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Tag: cabling

Low Voltage for High Security 

Low Voltage for High Security 

You’ve seen it… On roofs, on fields, and now cameras. Solar power! Years ago the talks began about where this energy source can take us. Recently we had a client who wanted us to install a Solar Powered Camera System. Which got us thinking.. “Will we be seeing more of this?” Solar Powered Camera Systems are its own source of energy.  Making it seamlessly affordable on cutting down energy costs and being eco friendly at the same time. The issue arises with placement. While they work best when in direct sunlight the quality diminishes if the conditions do not permit such as a cloudy day. They can be perfect for construction sites and outdoor security but must be placed where they can get enough sunlight throughout the day. We suggest getting a solar camera with the option of also being battery powered. Therefore you won’t lose recorded footage in case the natural energy source runs out. Even so, why would we need low voltage installation? Low Voltage solar panel cameras allow you to have cameras set up even if they aren’t close to a power supply. Giving you more freedom and more areas for surveillance.

Good Habits: SAFETY First

Being in business for 20 years, we know how important it is to ensure we practice safety measures and keep up to date. Insurance companies and prospective clients want to know that you aren’t a liability. Our President and founder is a Bicsi certified trainer and ensures all staff is OSHA compliant/ certified. As a small business we know our workers well and want to make sure they make it home to their families unscathed. You know that famous photo of the men on the Brooklyn bridge eating their lunch? Even though we may not be putting up bridges, accidents still happen and safety practices are still needed. A brief look at key points in time regarding employee safety in construction;  In 1910 workers compensation was first put in place, a few years later 1913 the Department of Labor was founded. Only in 1937 was the hard hat implemented and in 1971 OSHA was founded. 

According to OSHA’s website 1 in 5 worker deaths occurred in the year 2019.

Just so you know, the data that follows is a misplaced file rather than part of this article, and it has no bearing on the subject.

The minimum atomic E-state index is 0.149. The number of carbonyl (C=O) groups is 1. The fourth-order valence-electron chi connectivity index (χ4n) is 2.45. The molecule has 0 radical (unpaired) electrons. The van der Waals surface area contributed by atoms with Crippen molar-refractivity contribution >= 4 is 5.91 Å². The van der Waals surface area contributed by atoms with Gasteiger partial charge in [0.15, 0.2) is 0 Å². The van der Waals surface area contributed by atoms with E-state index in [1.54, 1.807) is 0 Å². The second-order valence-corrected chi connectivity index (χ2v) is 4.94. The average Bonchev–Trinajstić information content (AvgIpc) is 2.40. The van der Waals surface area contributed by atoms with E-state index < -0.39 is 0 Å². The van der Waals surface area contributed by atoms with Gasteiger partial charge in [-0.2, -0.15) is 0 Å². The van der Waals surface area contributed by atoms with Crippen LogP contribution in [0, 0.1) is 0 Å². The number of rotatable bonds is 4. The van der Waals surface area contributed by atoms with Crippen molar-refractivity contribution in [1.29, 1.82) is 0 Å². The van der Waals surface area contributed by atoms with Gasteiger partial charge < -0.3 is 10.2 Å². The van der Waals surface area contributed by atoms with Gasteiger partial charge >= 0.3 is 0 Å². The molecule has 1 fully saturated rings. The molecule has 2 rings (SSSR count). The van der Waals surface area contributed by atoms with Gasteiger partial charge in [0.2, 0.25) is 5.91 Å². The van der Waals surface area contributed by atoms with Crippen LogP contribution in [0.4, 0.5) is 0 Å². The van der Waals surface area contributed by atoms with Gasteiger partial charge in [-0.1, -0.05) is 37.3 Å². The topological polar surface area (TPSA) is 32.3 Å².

Slips, trips and falls are the most common citations. Can you guess what the next common citation is? Improperly grounded extension cords! This is a very common scene on work sites. These cords can become frayed, causing the piece of metal it may be tied to to become live which results in shocks if touched.

General safety Asks; 

Ask yourself did I  scan the area for any hazards? Doing this immediately can prevent a harmful situation. 

Ask Do I know where the first aid kit is if I were to need it? 

Ask did I clean and vacuum your work area? 

Ask are my tools and ladder clean? 

Ask Do I have my eye protection, hard hat and PPE? 

Ask Does my PPE fit properly?

Ask Have I reviewed the SDS (safety data sheets) that are on site? 

Ask Did I stretch and flex for at least 10 minutes? 


We make sure to hold a safety meeting at the beginning of each job and at least weekly thereafter.  Make a habit to practice safety skills and continue to be up to date with OSHA requirements. Injuries are preventable and we intend to keep it that way! 

Supply Chain and Cabling


We are all feeling the effects regarding the supply chain issues.  With a business to run and our clients deadlines to complete, we have to work together. Making sure we have the supplies necessary to carry out projects is a priority. Labor shortages, equipment availability can affect cost and readiness.  Being in business for 20 years gives us the advantage of having a good standing relationship with our vendors. Speaking with them and getting feedback on what is happening now and getting a temperature of  what could possibly be changing is crucial. Let’s talk about materials. In low voltage we want to make sure we have our copper and coax cables ready which can take up to 4 – 6 months to obtain. Vertical and Wire managers, due to the metals, can have a lead time of 4-5 months. PDU’s and smart boards can take the longest with almost  6 – 8 months. Reasons such as the current war in Europe, getting raw materials, labor shortages and moving freight from one terminal to another has an effect on lead time. Prices aren’t being held longer than 30 days and are constantly changing. Communicating and being transparent with our customers and vendors gives us the best possible combat to the ongoing supply chain issues. Planning ahead has allowed us to stay on schedule for completing projects on time.